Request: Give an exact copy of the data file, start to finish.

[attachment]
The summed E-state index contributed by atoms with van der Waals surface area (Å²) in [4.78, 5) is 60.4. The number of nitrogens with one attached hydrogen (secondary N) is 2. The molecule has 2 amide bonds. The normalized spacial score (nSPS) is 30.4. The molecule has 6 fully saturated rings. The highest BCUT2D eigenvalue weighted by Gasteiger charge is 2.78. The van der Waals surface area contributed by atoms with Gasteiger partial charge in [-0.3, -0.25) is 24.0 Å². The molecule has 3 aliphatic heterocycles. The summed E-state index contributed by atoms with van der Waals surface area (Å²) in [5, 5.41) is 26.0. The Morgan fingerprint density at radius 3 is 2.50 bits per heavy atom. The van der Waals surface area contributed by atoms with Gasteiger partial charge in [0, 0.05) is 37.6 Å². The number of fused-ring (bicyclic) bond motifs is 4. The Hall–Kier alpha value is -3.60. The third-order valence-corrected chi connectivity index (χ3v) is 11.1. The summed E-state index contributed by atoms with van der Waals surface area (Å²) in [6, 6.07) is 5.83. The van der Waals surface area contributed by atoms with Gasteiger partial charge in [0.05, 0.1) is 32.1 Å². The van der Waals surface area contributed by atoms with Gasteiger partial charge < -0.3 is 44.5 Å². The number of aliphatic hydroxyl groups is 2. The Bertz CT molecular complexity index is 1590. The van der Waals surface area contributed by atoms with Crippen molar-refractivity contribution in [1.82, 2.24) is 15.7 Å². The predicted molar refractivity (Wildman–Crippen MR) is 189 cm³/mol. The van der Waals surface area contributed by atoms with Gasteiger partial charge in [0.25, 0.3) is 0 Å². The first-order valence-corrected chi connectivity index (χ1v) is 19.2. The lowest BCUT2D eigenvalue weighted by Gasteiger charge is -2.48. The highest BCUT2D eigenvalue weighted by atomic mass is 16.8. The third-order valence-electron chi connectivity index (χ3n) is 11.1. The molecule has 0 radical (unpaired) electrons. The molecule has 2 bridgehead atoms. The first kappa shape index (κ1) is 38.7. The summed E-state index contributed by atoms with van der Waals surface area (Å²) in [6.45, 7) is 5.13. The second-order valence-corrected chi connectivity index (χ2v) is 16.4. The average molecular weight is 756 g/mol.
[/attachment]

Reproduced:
The summed E-state index contributed by atoms with van der Waals surface area (Å²) in [4.78, 5) is 60.4. The number of nitrogens with one attached hydrogen (secondary N) is 2. The molecule has 2 amide bonds. The normalized spacial score (nSPS) is 30.4. The molecule has 6 fully saturated rings. The highest BCUT2D eigenvalue weighted by Gasteiger charge is 2.78. The van der Waals surface area contributed by atoms with Gasteiger partial charge in [-0.3, -0.25) is 24.0 Å². The molecule has 3 aliphatic heterocycles. The summed E-state index contributed by atoms with van der Waals surface area (Å²) in [5, 5.41) is 26.0. The Morgan fingerprint density at radius 3 is 2.50 bits per heavy atom. The van der Waals surface area contributed by atoms with Gasteiger partial charge in [0, 0.05) is 37.6 Å². The number of fused-ring (bicyclic) bond motifs is 4. The Hall–Kier alpha value is -3.60. The third-order valence-corrected chi connectivity index (χ3v) is 11.1. The summed E-state index contributed by atoms with van der Waals surface area (Å²) in [6, 6.07) is 5.83. The van der Waals surface area contributed by atoms with Gasteiger partial charge in [0.05, 0.1) is 32.1 Å². The van der Waals surface area contributed by atoms with Gasteiger partial charge < -0.3 is 44.5 Å². The number of aliphatic hydroxyl groups is 2. The Bertz CT molecular complexity index is 1590. The van der Waals surface area contributed by atoms with Crippen molar-refractivity contribution in [1.82, 2.24) is 15.7 Å². The predicted molar refractivity (Wildman–Crippen MR) is 189 cm³/mol. The van der Waals surface area contributed by atoms with Gasteiger partial charge in [0.25, 0.3) is 0 Å². The first-order valence-corrected chi connectivity index (χ1v) is 19.2. The lowest BCUT2D eigenvalue weighted by Gasteiger charge is -2.48. The highest BCUT2D eigenvalue weighted by atomic mass is 16.8. The third-order valence-electron chi connectivity index (χ3n) is 11.1. The molecule has 0 radical (unpaired) electrons. The molecule has 2 bridgehead atoms. The first kappa shape index (κ1) is 38.7. The summed E-state index contributed by atoms with van der Waals surface area (Å²) in [6.45, 7) is 5.13. The second-order valence-corrected chi connectivity index (χ2v) is 16.4. The average molecular weight is 756 g/mol.